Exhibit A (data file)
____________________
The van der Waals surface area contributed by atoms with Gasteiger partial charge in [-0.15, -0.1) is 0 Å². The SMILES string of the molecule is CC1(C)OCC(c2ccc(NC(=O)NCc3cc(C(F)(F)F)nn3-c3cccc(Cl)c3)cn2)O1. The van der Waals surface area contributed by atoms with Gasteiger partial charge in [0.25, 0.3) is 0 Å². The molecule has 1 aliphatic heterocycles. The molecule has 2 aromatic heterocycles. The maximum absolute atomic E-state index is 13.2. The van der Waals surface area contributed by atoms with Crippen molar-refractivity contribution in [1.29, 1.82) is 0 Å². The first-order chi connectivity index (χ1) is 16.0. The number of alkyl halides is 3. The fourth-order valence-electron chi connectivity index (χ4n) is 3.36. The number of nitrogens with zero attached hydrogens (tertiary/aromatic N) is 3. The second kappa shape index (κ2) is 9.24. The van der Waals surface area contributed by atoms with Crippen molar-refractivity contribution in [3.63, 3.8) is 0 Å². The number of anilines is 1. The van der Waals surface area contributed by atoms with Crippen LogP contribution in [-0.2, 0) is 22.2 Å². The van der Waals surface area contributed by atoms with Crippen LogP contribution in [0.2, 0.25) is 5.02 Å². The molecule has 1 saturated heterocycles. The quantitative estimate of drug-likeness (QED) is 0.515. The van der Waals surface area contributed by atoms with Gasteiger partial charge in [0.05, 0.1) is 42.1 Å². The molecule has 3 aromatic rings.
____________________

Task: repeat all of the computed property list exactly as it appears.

The van der Waals surface area contributed by atoms with Gasteiger partial charge in [-0.15, -0.1) is 0 Å². The SMILES string of the molecule is CC1(C)OCC(c2ccc(NC(=O)NCc3cc(C(F)(F)F)nn3-c3cccc(Cl)c3)cn2)O1. The van der Waals surface area contributed by atoms with Gasteiger partial charge in [0.25, 0.3) is 0 Å². The molecule has 1 aliphatic heterocycles. The molecule has 2 aromatic heterocycles. The maximum absolute atomic E-state index is 13.2. The van der Waals surface area contributed by atoms with Crippen molar-refractivity contribution in [1.29, 1.82) is 0 Å². The first-order chi connectivity index (χ1) is 16.0. The number of alkyl halides is 3. The fourth-order valence-electron chi connectivity index (χ4n) is 3.36. The number of nitrogens with zero attached hydrogens (tertiary/aromatic N) is 3. The second kappa shape index (κ2) is 9.24. The van der Waals surface area contributed by atoms with Crippen molar-refractivity contribution in [3.63, 3.8) is 0 Å². The number of anilines is 1. The van der Waals surface area contributed by atoms with Crippen LogP contribution in [-0.2, 0) is 22.2 Å². The van der Waals surface area contributed by atoms with Crippen LogP contribution in [0.2, 0.25) is 5.02 Å². The molecule has 1 saturated heterocycles. The quantitative estimate of drug-likeness (QED) is 0.515. The van der Waals surface area contributed by atoms with Gasteiger partial charge in [0.05, 0.1) is 42.1 Å². The molecule has 3 aromatic rings.